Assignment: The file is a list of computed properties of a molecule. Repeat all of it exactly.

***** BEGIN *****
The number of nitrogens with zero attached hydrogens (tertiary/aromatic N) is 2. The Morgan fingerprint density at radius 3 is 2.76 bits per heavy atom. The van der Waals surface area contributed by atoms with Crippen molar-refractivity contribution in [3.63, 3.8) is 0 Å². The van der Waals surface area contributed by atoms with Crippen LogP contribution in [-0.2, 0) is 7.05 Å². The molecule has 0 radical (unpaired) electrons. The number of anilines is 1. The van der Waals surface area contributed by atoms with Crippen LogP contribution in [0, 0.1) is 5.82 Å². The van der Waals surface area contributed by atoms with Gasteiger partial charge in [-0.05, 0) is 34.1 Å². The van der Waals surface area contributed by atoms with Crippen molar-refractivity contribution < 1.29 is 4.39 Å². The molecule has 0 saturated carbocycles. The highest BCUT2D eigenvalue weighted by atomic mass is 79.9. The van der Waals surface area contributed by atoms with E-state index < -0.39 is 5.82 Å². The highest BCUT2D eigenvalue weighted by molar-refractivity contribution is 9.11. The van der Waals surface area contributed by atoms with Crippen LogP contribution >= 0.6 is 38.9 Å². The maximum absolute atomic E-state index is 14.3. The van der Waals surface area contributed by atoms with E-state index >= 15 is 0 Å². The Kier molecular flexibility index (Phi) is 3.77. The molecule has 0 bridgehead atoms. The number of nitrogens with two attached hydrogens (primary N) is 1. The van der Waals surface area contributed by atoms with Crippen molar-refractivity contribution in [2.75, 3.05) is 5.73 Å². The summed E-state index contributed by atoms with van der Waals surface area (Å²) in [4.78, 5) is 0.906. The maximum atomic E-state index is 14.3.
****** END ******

The number of nitrogens with zero attached hydrogens (tertiary/aromatic N) is 2. The Morgan fingerprint density at radius 3 is 2.76 bits per heavy atom. The van der Waals surface area contributed by atoms with Crippen molar-refractivity contribution in [3.63, 3.8) is 0 Å². The van der Waals surface area contributed by atoms with Crippen LogP contribution in [-0.2, 0) is 7.05 Å². The molecule has 0 radical (unpaired) electrons. The number of anilines is 1. The van der Waals surface area contributed by atoms with Crippen LogP contribution in [0, 0.1) is 5.82 Å². The van der Waals surface area contributed by atoms with Gasteiger partial charge in [-0.05, 0) is 34.1 Å². The van der Waals surface area contributed by atoms with Crippen molar-refractivity contribution < 1.29 is 4.39 Å². The molecule has 0 saturated carbocycles. The highest BCUT2D eigenvalue weighted by atomic mass is 79.9. The van der Waals surface area contributed by atoms with E-state index < -0.39 is 5.82 Å². The highest BCUT2D eigenvalue weighted by molar-refractivity contribution is 9.11. The van der Waals surface area contributed by atoms with Crippen LogP contribution >= 0.6 is 38.9 Å². The maximum absolute atomic E-state index is 14.3. The van der Waals surface area contributed by atoms with E-state index >= 15 is 0 Å². The Kier molecular flexibility index (Phi) is 3.77. The molecule has 0 bridgehead atoms. The number of nitrogens with two attached hydrogens (primary N) is 1. The van der Waals surface area contributed by atoms with Crippen molar-refractivity contribution in [2.75, 3.05) is 5.73 Å². The summed E-state index contributed by atoms with van der Waals surface area (Å²) in [4.78, 5) is 0.906. The maximum atomic E-state index is 14.3.